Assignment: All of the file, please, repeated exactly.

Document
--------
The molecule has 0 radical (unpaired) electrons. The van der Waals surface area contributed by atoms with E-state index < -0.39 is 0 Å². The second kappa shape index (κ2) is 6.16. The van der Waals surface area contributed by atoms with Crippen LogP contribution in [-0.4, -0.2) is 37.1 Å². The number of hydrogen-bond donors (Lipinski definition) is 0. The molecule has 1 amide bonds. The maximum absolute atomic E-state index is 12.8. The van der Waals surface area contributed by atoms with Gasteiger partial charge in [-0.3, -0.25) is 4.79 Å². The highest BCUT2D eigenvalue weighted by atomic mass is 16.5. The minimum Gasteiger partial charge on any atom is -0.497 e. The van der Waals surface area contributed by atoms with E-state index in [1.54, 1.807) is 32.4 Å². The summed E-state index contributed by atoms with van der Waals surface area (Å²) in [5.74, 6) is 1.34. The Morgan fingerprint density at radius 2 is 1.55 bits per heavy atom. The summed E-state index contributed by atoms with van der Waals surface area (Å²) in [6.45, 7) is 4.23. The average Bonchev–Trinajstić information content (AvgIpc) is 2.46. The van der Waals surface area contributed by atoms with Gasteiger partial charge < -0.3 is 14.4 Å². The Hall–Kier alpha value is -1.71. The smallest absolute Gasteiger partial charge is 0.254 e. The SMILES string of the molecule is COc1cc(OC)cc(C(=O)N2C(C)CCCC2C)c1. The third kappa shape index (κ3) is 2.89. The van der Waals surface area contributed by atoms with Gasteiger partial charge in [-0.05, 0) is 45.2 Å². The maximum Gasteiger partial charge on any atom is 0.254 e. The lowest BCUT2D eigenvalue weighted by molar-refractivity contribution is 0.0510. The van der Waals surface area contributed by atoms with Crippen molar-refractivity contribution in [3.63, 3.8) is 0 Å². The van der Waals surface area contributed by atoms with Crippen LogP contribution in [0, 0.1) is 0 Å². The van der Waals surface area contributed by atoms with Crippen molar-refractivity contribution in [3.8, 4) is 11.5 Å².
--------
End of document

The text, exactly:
The molecule has 0 radical (unpaired) electrons. The van der Waals surface area contributed by atoms with E-state index < -0.39 is 0 Å². The second kappa shape index (κ2) is 6.16. The van der Waals surface area contributed by atoms with Crippen LogP contribution in [-0.4, -0.2) is 37.1 Å². The number of hydrogen-bond donors (Lipinski definition) is 0. The molecule has 1 amide bonds. The maximum absolute atomic E-state index is 12.8. The van der Waals surface area contributed by atoms with Gasteiger partial charge in [-0.3, -0.25) is 4.79 Å². The highest BCUT2D eigenvalue weighted by atomic mass is 16.5. The minimum Gasteiger partial charge on any atom is -0.497 e. The van der Waals surface area contributed by atoms with E-state index in [1.54, 1.807) is 32.4 Å². The summed E-state index contributed by atoms with van der Waals surface area (Å²) in [5.74, 6) is 1.34. The Morgan fingerprint density at radius 2 is 1.55 bits per heavy atom. The summed E-state index contributed by atoms with van der Waals surface area (Å²) in [6.45, 7) is 4.23. The average Bonchev–Trinajstić information content (AvgIpc) is 2.46. The van der Waals surface area contributed by atoms with Gasteiger partial charge < -0.3 is 14.4 Å². The Hall–Kier alpha value is -1.71. The smallest absolute Gasteiger partial charge is 0.254 e. The SMILES string of the molecule is COc1cc(OC)cc(C(=O)N2C(C)CCCC2C)c1. The third kappa shape index (κ3) is 2.89. The van der Waals surface area contributed by atoms with Gasteiger partial charge in [-0.05, 0) is 45.2 Å². The maximum Gasteiger partial charge on any atom is 0.254 e. The lowest BCUT2D eigenvalue weighted by molar-refractivity contribution is 0.0510. The van der Waals surface area contributed by atoms with Crippen molar-refractivity contribution in [3.63, 3.8) is 0 Å². The van der Waals surface area contributed by atoms with Crippen LogP contribution in [0, 0.1) is 0 Å². The van der Waals surface area contributed by atoms with Crippen molar-refractivity contribution in [3.8, 4) is 11.5 Å².